Regional Cultures: Old Believers


The Old Believers are a religious group originally from Russia that came to Alberta mainly during the 1970s from Oregon and New Zealand. The community has its roots in three separate groups: the Turchany who lived in Turkey until the late 1960s, the Harbintsi from Harbin, China, and the Sinziantsi from the Sinkiang (Xinjiang) region of China. Funds were pooled together to purchase land in Plamondon for 32 families in 1973. This area is informally known as Berezovka (Березовка, “birch tree”), or the Russian Village.


“The rest of the community here in Plamondon, they came here primarily because of farming. Lots of property, lots of land and open spaces, and they thought it wouldbe a good place to continue practicing the tradition of farming and live quietly with no outside influence.”

–Fedosia Alagoz

While they are from a close-knit community, Old Believers do not have a communal society, favouring hard work and the accumulation of wealth. Many work in the trades sector, enjoying the fresh air and working with one’s hands. Traditionally self-sustaining, a good portion of food, clothing, and commodities are made at home.

Religion can be said to define the Old Believers, who belong to an old sect of Russian Orthodoxy. They have been heavily persecuted for their beliefs in Russia after they split from the Russian Orthodox Church in 1666 due to a series of reforms created by Patriarch Nikon of Moscow (who was later stripped of his rank). Important religious symbols worn every day include the poyasok (поясок, “belt”) and a cross worn around the neck to indicate their bond to Christ.

The Old Believers follow the Julian calendar for their holy days. Forty holidays are celebrated, ranging from minor holidays to major ones that require everyone’s attendance at church. There are four periods of Lenten fasting where all animal products are avoided and fasting during certain days of the week as well. A great number of holy days are celebrated, ranging from minor holidays to major ones that require everyone’s attendance at church. There are four periods of Lenten fasting where all animal products are avoided and other days require fasting as well.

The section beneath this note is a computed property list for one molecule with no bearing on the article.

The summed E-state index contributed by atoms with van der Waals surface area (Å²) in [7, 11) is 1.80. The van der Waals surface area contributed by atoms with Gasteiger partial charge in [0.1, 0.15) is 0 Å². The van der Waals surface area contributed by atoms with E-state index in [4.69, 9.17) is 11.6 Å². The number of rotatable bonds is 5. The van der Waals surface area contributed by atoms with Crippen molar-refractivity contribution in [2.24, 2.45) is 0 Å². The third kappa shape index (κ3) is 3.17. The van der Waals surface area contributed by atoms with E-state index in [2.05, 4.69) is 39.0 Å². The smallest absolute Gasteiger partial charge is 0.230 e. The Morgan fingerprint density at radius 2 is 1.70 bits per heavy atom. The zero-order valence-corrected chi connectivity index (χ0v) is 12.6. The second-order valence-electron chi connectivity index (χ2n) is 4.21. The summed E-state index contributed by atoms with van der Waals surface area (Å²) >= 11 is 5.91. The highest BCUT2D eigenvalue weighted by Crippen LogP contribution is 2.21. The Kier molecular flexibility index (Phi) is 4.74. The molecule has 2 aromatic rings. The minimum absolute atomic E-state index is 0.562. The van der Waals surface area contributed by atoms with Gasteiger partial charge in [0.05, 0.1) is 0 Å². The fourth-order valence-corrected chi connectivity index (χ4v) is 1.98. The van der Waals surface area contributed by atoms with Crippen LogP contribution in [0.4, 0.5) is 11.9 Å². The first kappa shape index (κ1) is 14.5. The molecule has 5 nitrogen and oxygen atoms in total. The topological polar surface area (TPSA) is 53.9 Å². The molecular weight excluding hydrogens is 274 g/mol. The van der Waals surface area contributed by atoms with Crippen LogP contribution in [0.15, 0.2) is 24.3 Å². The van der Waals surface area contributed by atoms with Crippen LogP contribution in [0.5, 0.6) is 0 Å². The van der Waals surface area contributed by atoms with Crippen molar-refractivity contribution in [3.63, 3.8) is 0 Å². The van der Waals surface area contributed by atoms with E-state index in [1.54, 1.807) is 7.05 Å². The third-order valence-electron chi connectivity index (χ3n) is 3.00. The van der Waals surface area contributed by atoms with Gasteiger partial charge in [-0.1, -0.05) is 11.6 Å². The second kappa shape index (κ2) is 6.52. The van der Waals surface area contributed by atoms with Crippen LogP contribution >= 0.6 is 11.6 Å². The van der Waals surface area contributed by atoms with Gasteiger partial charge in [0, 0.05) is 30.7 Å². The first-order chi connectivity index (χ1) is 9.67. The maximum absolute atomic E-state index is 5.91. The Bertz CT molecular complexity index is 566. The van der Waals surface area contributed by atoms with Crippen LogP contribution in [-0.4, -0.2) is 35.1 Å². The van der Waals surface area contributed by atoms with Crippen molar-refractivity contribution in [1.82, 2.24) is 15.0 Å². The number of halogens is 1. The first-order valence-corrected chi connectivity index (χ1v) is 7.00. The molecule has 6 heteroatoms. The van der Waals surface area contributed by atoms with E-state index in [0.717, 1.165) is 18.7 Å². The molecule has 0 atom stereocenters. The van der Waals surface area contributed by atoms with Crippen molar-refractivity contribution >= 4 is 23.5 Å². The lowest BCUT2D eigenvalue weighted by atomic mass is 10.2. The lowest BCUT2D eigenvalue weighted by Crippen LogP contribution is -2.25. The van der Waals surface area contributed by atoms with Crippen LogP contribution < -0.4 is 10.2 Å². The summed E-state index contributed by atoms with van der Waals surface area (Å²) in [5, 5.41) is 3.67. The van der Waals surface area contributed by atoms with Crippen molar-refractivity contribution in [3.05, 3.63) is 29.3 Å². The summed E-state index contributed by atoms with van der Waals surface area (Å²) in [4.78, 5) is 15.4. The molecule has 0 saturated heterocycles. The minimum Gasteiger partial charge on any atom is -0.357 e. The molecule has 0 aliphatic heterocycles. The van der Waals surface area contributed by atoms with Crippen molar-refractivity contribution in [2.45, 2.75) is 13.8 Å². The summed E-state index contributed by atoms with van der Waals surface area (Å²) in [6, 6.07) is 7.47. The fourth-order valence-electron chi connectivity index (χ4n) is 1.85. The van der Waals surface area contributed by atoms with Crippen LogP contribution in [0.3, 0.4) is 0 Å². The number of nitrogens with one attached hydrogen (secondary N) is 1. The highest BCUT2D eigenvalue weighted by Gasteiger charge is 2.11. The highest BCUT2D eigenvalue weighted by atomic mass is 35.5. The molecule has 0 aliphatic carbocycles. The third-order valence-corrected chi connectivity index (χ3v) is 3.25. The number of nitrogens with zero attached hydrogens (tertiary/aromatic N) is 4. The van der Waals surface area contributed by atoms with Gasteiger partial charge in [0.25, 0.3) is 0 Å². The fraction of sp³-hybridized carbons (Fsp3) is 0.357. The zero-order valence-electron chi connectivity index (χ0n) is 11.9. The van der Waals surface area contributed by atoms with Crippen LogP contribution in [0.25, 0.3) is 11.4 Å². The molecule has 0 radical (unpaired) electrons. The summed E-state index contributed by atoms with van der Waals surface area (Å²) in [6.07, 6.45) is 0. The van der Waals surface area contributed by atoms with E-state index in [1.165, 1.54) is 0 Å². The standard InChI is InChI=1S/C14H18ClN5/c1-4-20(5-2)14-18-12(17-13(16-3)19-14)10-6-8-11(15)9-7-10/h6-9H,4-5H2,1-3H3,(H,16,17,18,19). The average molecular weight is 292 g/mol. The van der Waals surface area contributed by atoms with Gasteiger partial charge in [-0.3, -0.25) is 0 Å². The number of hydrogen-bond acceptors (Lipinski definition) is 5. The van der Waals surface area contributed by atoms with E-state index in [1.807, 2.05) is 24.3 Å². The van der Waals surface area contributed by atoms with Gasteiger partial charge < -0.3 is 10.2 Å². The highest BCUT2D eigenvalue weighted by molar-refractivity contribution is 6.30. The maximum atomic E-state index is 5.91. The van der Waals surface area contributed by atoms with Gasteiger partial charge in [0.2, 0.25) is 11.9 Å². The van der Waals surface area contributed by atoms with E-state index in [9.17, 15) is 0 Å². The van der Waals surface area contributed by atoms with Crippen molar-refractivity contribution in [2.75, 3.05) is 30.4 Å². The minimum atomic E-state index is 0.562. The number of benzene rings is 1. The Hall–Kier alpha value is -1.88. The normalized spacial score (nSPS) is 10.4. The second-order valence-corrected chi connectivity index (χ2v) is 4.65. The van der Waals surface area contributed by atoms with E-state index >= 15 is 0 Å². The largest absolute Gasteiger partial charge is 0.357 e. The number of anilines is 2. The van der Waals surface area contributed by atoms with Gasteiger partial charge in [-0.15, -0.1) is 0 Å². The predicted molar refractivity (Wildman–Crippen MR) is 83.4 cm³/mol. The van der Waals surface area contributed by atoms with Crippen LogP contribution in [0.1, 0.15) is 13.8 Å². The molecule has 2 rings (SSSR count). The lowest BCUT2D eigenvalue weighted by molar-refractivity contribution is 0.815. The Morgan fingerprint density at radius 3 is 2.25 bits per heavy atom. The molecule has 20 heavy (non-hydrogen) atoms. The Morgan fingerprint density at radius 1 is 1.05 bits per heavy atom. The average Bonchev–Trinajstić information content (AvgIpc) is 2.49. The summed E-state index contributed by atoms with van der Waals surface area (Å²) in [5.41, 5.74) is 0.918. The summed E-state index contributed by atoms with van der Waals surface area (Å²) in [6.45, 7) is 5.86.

Old Believers often prefer to simply be called “Christians”. Their source of Christian law is tradition written in the “Old Books”, старый книги (stari knigi). The people in Plamondon are Bespopovtsy (Безпоповцы, “priestless ones”), priestless Old Believers that believe apostolic succession ended in 1666. In communities without a priest, a nastavnik (наставник, “mentor”) or nastoyatel (настоятель, pastor or church leader) leads religious services. Church Slavonic is the only language used in Berezovka to address God, although Russian is spoken at home and in public. Many speak an older Russian dialect that sounds slightly different to speakers of modern Russian. Some describe it as “the Russian [their] grandparents used to speak”.

The visual appearance of the Old Believers is tied to their religion. Women don’t cut their hair and wear a long surufun (сарафан, “sarafan”), a full dress that fits over a long-sleeved blouse and slip. An apron is fitted over the dress and a poyasok (поясок, “belt”) is tied around the waist. Unmarried women wear their hair in one braid down their back, while married women wear two braids crossed over their head covered with a headscarf called a shashmura (шашмура). Women also do large amounts of sewing and embroidery, necessary for married life. Men do not shave, believing that men must have a beard as Christ did. Men wear a roobushka (рубашка, “shirt”), a tunic with embroidery down the front with a high collar. Men also wear a poyasok around the waist.


“We’ve learned to adapt our expectations and our lifestyles. It’s a struggle, it’s hard. It’s a fight to continue reinforcing in our children, in our youth, how important traditions are. They do change and some are being eliminated now because they’re not practical or they’re being replaced by other things.”

–Fedosia Alagoz

Due to the high number of Old Believers that wish their children to learn Russian, children attending Ecole Plamondon School can take Russian as a second language course, although it has been a full immersion program in the past. The school is also accommodating of the many religious holidays the children must observe.